Moderate scaffolding. Select this option if students require some support comprehending the text or navigating the activity. 
 
  Least amount of scaffolding/Extending the instruction. Select this option if students are ready to work more independently, move more quickly through the material, or are ready for additional challenge.

 

  Leveraging Moments

Key instructional steps where the arts are used to leverage literacy-learning (and vice versa) are marked with Smaller leveraging moments also occur throughout the lessons.

 
 
 

STEP 1: INTRODUCE LESSON 11

 
 
Process: Begin the lesson by walking through the Unit Overview for Students. to review progress thus far. Give an overview of the lesson objectives. Select a topic for a personal narrative and engage in a theater exercise to brainstorm the story; co-construct a personal narrative rubric.
 
Suggested Dialogue
 
Beginning the Writing Process
"The moment has finally arrived. You are going to take the skills you've gained as authors and actors and use them to write your own story. In the next series of lessons, you will draft, revise, and publish personal narratives and use theater exercises to help strengthen your story beginnings, descriptions, and story endings. Remember, we'll end our unit by publishing our work in a class book and presenting our stories in the Authors and Actors Performance for an audience."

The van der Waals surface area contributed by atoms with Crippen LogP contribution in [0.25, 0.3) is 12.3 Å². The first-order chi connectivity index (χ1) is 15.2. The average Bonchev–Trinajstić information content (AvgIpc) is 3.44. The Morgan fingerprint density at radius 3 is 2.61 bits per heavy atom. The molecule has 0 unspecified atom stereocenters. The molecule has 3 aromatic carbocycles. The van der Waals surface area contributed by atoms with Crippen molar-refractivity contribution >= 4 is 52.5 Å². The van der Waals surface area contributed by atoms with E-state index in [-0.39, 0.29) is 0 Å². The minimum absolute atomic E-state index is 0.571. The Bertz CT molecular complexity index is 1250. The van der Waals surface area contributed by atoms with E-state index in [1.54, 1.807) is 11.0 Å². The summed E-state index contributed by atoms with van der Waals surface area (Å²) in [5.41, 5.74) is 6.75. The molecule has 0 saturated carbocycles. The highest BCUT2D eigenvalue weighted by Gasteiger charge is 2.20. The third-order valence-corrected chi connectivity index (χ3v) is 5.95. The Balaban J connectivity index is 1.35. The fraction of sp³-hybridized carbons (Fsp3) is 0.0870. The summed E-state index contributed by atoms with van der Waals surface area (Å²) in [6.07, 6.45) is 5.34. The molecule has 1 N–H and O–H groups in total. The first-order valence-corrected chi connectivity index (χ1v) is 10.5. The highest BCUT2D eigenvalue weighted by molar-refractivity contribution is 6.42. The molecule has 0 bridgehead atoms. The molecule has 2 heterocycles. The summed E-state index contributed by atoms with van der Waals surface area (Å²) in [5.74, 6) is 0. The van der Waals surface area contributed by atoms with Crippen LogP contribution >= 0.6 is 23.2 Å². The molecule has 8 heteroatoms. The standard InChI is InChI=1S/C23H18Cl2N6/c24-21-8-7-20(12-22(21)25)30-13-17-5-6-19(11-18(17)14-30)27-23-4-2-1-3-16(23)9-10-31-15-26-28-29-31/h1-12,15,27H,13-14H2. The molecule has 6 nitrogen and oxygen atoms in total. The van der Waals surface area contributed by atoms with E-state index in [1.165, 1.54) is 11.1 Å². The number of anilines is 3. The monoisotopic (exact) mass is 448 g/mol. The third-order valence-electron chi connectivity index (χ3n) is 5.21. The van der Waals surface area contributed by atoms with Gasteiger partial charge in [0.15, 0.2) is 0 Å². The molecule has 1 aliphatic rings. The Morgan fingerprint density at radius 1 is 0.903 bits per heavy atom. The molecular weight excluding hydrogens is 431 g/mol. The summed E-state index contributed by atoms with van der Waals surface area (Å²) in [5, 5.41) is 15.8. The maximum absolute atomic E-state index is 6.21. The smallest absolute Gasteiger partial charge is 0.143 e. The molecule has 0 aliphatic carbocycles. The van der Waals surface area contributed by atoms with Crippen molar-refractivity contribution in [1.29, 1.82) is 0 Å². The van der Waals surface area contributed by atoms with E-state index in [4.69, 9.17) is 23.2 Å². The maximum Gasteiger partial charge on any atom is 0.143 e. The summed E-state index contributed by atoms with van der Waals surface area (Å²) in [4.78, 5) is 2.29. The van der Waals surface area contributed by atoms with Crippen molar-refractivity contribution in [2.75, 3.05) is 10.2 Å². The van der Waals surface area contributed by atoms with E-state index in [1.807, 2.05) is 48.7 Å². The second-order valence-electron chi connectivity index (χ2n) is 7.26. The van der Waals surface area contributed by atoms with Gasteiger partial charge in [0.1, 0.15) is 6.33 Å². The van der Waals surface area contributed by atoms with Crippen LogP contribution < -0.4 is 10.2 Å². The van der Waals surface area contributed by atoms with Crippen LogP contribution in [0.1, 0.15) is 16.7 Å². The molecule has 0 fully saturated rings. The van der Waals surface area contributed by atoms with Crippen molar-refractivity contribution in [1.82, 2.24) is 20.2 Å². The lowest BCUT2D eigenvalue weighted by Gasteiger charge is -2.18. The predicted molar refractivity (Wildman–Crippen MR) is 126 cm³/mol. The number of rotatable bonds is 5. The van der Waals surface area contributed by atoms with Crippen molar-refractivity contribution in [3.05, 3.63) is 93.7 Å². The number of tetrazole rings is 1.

"Today we are going to review the brainstorming you did around our three topics: "A time I broke the rules," "A time I lost something or someone special," and "A time I learned something about friendship," and pick one topic that you want to write a full narrative about. Then, we'll do a theater exercise called Walking Stories to help you think through the story you want to tell."
 
"By the end of today's lesson, you will be able to say, 'I can develop an outline for my personal narrative.'"